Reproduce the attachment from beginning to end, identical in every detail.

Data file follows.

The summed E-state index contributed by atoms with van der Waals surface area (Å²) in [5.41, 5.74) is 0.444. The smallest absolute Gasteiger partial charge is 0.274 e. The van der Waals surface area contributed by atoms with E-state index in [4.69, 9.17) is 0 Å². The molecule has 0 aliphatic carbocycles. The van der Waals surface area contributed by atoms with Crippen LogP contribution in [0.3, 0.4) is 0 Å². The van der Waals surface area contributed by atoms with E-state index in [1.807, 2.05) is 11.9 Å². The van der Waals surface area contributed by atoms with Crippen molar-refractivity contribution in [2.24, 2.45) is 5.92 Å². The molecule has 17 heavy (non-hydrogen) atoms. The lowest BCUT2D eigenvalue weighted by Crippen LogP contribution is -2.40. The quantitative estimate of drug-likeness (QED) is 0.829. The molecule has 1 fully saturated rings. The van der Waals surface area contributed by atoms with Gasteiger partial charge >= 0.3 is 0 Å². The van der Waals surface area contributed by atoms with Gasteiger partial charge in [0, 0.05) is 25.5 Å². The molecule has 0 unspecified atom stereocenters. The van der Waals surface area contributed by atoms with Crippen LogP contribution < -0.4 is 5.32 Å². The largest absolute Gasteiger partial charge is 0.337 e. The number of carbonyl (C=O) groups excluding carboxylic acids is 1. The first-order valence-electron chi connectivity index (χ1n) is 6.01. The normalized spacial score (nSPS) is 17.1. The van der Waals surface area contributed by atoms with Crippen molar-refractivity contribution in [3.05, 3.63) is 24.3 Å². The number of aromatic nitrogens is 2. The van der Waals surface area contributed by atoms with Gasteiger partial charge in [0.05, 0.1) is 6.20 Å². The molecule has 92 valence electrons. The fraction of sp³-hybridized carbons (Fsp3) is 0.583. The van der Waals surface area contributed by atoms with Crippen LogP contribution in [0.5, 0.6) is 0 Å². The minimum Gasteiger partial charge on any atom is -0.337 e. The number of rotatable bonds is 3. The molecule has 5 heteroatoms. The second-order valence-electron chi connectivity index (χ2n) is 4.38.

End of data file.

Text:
The summed E-state index contributed by atoms with van der Waals surface area (Å²) in [5.41, 5.74) is 0.444. The smallest absolute Gasteiger partial charge is 0.274 e. The van der Waals surface area contributed by atoms with E-state index in [4.69, 9.17) is 0 Å². The molecule has 0 aliphatic carbocycles. The van der Waals surface area contributed by atoms with Crippen LogP contribution in [0.3, 0.4) is 0 Å². The van der Waals surface area contributed by atoms with E-state index in [1.807, 2.05) is 11.9 Å². The van der Waals surface area contributed by atoms with Crippen molar-refractivity contribution in [2.24, 2.45) is 5.92 Å². The molecule has 17 heavy (non-hydrogen) atoms. The lowest BCUT2D eigenvalue weighted by Crippen LogP contribution is -2.40. The quantitative estimate of drug-likeness (QED) is 0.829. The molecule has 1 fully saturated rings. The van der Waals surface area contributed by atoms with Gasteiger partial charge >= 0.3 is 0 Å². The van der Waals surface area contributed by atoms with Gasteiger partial charge in [0, 0.05) is 25.5 Å². The molecule has 0 unspecified atom stereocenters. The van der Waals surface area contributed by atoms with Crippen LogP contribution < -0.4 is 5.32 Å². The largest absolute Gasteiger partial charge is 0.337 e. The number of carbonyl (C=O) groups excluding carboxylic acids is 1. The first-order valence-electron chi connectivity index (χ1n) is 6.01. The normalized spacial score (nSPS) is 17.1. The van der Waals surface area contributed by atoms with Crippen molar-refractivity contribution in [3.05, 3.63) is 24.3 Å². The number of aromatic nitrogens is 2. The van der Waals surface area contributed by atoms with Gasteiger partial charge in [0.05, 0.1) is 6.20 Å². The molecule has 92 valence electrons. The fraction of sp³-hybridized carbons (Fsp3) is 0.583. The van der Waals surface area contributed by atoms with Crippen LogP contribution in [0.5, 0.6) is 0 Å². The minimum Gasteiger partial charge on any atom is -0.337 e. The number of rotatable bonds is 3. The molecule has 5 heteroatoms. The second-order valence-electron chi connectivity index (χ2n) is 4.38.